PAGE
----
A series on Water in Paris.
Part 3: Non-Drinking water
In the 19th century, Baron Haussmann, who was in charge of reorganizing Paris to make it more sanitary hired Eugène Belgrand as Director of Water and Sewers. Mr Belgrand with great foresight created not one but two water systems. One of course for treated drinking water which is expensively processed stuff and the other a network of non-potable from the canal Saint Martin and the Seine.
The less expensive untreated water is used for watering parks, decorative fountains and cleaning the streets. There are 12,000 bouches de lavage from which water flows into the gutter. They are turned on by sanitation workers with green brooms and directed by soggy rolls of old carpet. The water flow and the green broom push the accumulated debris along to the sewer openings. Tout un système!
The non-potable water is also used in the high pressure sprayers that clean up after markets and festivals. 1 600 kilometers of streets are sprayed down at least once a week. The Péripherique’s tunnels, lighting, signage and road bed are regularly washed during nightly closures and the quais are also hosed down once a month or after the Seine overflows the banks. And who can forget the unique moto-crottes – the 1990s motorcycles equipped with tanks of water, a vacuum and pressure wands to suck up and wash away dog-poo. Moto-crottes, though innovative, were expensive and only were able to pick up 20% of the mess for an annual cost of 4.5 million euros, so they were abandoned in 2004.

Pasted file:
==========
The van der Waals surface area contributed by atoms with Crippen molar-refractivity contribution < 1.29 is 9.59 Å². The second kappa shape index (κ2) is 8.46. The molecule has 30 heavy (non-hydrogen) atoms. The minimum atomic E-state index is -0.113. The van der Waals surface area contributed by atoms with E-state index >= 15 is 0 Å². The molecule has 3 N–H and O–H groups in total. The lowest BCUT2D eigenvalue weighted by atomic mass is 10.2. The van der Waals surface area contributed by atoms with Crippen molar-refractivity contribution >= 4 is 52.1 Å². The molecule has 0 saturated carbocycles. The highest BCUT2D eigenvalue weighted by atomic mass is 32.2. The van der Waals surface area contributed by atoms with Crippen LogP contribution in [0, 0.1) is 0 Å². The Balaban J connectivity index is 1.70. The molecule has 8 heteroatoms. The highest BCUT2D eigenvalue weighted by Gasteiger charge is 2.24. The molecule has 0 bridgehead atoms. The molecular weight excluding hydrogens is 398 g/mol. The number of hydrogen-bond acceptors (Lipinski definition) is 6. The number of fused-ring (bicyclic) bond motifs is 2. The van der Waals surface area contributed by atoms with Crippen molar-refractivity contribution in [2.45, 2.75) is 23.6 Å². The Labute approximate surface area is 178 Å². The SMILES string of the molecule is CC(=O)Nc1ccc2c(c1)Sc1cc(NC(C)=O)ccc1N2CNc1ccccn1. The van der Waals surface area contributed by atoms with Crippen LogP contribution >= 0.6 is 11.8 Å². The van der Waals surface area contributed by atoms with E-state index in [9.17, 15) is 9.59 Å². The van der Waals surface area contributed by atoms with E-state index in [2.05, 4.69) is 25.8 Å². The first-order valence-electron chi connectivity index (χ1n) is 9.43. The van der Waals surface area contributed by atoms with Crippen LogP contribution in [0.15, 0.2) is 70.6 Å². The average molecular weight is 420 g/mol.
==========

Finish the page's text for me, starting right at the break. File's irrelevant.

This blog by Norman Ball, a Canadian professor explores more about the 2 water systems in Paris.
One of the reservoirs of non-potable water, a haven for ducks and gulls, makes for a unique view from the apartments which surround it. It is in the 16th arrondissement near rue de Lauriston. The reservoir de Passy has two basins called Copernic and Bel Air which store 56,000 cubic meters of water. The water in these basins is pumped out of the Seine at Auteuil on quai Louis Blériot right next to the Pavillion de l’Eau. The pumping station dates from the 19th century and used to require 70 people to keep it running. Today one person is sufficient. Enjoy photos of the inside and outside of the reservoir here.
This article is the third in a series on Water in Paris. Revisit this site for future installments.